Note from Nicole:

Earlier this month, Denis Campbell joined me on my show to talk about his experience with the UK’s National Health Service during his own real medical emergency. His story is apparently typical of any similar medical emergency in the UK.

Since much of the primary debate is about the need for a single-payer, universal health care system, I asked Denis if I could re-post his article here. 

As the title implies, it’s far from perfect, but I’d still take that system over ours any day.

Nicole Sandler



By Denis G. Campbell


My left retina was detaching.

On a Sunday morning.

I know, because the right one detached on my 49th birthday and I was rushed into emergency surgery.

The words of my cataract surgeon 20 years earlier claxoned, ‘do not walk, run to A&E’ or you could lose your sight in that eye. This joined forces with the other known terror, ‘never become ill on the weekend.’ It all about did me in, even before treatment.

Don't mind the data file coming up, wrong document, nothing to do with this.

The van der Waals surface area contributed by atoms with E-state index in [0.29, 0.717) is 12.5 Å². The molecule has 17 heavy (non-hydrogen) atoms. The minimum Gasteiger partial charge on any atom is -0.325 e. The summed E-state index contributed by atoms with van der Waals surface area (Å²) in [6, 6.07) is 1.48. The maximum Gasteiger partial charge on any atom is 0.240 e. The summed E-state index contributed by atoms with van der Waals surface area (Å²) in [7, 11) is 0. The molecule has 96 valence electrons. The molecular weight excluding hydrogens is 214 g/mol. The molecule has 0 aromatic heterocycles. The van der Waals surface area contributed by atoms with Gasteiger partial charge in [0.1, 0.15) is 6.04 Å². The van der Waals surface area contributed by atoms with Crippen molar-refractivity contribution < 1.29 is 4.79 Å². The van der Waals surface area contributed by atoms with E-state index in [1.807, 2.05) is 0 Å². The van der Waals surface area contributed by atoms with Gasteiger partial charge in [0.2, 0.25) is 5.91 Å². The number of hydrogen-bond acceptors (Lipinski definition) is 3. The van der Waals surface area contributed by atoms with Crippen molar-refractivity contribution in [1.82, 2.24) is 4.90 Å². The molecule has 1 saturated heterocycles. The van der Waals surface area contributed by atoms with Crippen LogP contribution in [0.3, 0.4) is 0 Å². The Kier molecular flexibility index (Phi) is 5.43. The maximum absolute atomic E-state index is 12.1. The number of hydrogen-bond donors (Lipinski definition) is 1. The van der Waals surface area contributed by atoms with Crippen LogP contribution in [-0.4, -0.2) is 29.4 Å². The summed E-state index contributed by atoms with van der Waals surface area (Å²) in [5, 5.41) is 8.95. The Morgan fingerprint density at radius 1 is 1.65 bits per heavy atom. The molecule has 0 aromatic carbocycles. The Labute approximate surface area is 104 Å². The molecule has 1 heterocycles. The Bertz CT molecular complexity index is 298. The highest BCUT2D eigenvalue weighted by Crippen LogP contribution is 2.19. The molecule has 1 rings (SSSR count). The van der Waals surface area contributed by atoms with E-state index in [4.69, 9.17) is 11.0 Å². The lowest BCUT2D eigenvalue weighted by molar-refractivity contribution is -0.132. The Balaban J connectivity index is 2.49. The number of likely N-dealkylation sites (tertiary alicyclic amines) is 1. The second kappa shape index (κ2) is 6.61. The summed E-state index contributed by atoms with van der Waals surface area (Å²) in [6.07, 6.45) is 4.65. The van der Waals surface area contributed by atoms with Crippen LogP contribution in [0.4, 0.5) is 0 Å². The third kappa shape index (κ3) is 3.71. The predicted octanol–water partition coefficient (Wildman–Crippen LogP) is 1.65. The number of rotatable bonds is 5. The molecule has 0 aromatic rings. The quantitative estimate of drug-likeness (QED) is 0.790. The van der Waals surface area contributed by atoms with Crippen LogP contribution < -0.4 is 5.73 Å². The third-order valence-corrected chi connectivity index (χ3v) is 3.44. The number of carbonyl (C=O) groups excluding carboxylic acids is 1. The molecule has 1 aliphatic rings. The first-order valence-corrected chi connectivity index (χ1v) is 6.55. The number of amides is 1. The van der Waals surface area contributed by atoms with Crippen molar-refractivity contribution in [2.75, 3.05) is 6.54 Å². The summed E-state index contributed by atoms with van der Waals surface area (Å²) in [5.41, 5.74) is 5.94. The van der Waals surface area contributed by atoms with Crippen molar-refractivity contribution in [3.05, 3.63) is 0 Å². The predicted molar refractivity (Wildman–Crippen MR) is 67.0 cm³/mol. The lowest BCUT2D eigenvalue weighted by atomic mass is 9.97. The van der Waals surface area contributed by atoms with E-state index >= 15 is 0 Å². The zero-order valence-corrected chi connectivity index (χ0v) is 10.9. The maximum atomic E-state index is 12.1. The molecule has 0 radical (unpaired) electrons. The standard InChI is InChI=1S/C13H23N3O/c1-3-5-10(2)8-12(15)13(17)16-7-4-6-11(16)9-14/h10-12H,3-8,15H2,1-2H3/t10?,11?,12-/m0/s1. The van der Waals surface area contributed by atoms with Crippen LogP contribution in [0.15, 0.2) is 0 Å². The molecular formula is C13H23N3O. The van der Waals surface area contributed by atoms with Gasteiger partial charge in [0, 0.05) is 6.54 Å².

The retina is a very thin membrane at the back of one’s eyeball. It is the screen your eye uses to project the outside world onto your inner eye and then into your brain. Your optic nerve is attached to it. It is very fragile and tears most commonly amongst the very near sighted or those with past cataract surgery. I was a winner on both counts.

In situations where one has a heart attack, they often say, ‘time is muscle.’ This means the longer it takes to revive, the more damage and scar tissue there is to that organ. If a retina fully detaches, surgery cannot help, you are blind in that eye for the rest of your life.